It's a practice that's preventing mass adoption of VoIP in the United States, since carriers are concerned about customers making free phone calls via Wi-Fi networks instead of cellular networks.
Like most issues, this particular one goes beyond just enabling VoIP on mobile devices. Truphone and other industry players argue that the bigger issue has to do with wireless net neutrality, which would prevent service providers from locking customers into specific products, services, or content. A recent paper by Columbia professor Tim Wu, explored the topic extensively. Wu argues that carriers block, cripple, modify, or make certain features difficult to use on mobile devices in order to control the design of the devices and how they're used by consumers.
But it's important that we hear from you and get your feedback on what your experience has been with cellular services and mobile devices...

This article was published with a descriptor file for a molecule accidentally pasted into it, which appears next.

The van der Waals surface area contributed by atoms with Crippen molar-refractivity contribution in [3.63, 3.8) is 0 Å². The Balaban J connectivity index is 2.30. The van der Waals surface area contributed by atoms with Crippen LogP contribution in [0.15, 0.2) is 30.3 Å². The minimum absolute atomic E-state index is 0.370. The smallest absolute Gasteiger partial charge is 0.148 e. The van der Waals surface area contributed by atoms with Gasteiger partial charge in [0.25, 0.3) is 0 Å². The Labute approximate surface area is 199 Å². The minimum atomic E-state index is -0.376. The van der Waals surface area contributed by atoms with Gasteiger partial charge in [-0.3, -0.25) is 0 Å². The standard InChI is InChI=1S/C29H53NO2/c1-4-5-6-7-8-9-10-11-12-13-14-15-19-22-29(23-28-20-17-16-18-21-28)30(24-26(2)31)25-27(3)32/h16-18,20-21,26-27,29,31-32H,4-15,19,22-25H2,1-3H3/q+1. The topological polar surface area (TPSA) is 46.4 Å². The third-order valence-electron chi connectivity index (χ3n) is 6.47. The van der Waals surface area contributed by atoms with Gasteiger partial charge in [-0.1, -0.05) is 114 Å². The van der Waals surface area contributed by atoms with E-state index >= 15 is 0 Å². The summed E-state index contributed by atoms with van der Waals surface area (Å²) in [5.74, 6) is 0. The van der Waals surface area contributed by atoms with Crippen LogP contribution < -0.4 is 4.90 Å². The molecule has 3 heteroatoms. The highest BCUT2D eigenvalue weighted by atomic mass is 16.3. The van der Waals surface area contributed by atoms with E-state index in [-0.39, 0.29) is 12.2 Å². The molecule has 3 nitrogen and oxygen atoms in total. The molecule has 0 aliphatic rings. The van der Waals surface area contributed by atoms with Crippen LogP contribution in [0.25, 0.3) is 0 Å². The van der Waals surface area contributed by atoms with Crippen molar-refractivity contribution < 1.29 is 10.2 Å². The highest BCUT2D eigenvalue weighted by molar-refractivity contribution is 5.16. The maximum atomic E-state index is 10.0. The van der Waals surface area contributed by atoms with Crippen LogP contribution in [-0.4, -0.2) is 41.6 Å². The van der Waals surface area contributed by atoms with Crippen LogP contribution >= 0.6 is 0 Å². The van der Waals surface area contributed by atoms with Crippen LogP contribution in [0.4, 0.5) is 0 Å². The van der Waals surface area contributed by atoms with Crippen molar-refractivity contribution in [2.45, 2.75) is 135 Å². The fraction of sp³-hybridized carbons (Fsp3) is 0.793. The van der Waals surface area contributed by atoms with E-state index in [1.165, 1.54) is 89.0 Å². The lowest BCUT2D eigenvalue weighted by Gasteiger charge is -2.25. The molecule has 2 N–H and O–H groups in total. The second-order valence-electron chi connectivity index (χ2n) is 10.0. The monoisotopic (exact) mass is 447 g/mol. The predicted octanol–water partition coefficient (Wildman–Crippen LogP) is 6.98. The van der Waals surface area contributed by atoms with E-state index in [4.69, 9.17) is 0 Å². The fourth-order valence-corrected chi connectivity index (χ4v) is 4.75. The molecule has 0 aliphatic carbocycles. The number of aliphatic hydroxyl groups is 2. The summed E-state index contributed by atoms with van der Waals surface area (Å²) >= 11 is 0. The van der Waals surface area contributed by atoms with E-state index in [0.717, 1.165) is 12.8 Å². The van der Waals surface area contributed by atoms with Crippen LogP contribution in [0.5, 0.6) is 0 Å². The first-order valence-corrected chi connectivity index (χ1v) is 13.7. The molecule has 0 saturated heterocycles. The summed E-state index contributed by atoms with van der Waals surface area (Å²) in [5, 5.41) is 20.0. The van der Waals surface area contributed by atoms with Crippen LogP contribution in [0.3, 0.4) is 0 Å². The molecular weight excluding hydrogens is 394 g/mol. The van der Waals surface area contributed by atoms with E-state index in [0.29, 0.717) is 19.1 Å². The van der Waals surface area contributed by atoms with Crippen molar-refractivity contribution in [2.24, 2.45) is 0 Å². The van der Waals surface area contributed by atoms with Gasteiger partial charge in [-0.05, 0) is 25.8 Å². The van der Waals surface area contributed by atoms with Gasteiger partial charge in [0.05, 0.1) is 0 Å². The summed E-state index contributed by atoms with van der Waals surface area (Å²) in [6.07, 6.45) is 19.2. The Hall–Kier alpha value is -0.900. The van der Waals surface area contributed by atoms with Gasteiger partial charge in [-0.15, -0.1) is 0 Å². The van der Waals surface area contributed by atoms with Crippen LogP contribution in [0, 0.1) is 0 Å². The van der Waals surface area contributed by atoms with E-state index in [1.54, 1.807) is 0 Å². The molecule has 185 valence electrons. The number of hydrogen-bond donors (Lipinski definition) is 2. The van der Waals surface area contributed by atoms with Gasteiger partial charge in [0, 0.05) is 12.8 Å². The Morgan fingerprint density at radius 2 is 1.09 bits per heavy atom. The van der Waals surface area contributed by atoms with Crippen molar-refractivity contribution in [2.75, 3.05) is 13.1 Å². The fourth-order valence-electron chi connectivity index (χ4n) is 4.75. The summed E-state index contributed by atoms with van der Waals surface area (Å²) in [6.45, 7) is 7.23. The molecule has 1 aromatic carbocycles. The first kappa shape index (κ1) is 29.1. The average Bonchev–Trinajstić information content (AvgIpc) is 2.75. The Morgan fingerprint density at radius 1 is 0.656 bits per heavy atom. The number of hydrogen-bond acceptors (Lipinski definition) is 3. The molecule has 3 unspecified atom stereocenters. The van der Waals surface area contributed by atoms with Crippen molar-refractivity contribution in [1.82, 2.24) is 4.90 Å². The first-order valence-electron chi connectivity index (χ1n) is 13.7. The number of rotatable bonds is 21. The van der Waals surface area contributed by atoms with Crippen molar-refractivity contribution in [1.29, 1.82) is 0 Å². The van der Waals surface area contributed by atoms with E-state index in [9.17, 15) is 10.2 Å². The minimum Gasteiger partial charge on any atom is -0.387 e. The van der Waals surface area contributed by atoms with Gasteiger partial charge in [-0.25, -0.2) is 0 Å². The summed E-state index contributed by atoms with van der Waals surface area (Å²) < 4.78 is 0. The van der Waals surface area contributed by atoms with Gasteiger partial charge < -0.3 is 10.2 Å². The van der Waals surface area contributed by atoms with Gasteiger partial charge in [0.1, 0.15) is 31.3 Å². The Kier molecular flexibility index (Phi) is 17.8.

- Have you purchased a cell phone or smartphone thinking that it had certain features (Wi-Fi, Bluetooth, Internet support, photo file transferring, etc.), but found that you were unable to use those features?
- Have you tried to download a mobile application to your device but it wouldn't work? (Sometimes the operating system is responsible, but sometimes a capability like VoIP or 3G is excluded from the device.)
- Have you had to go through various menus to find a feature (like a call timer) that you were looking for?
- Have you ever purchased a phone that was locked, meaning unable to work on other carriers' networks, and you didn't know how to unlock it? (AT&T Mobility, formerly Cingular, claims that many customers are unconcerned about a locked phone.)
These are all important questions that I cannot answer on my own. I need your help!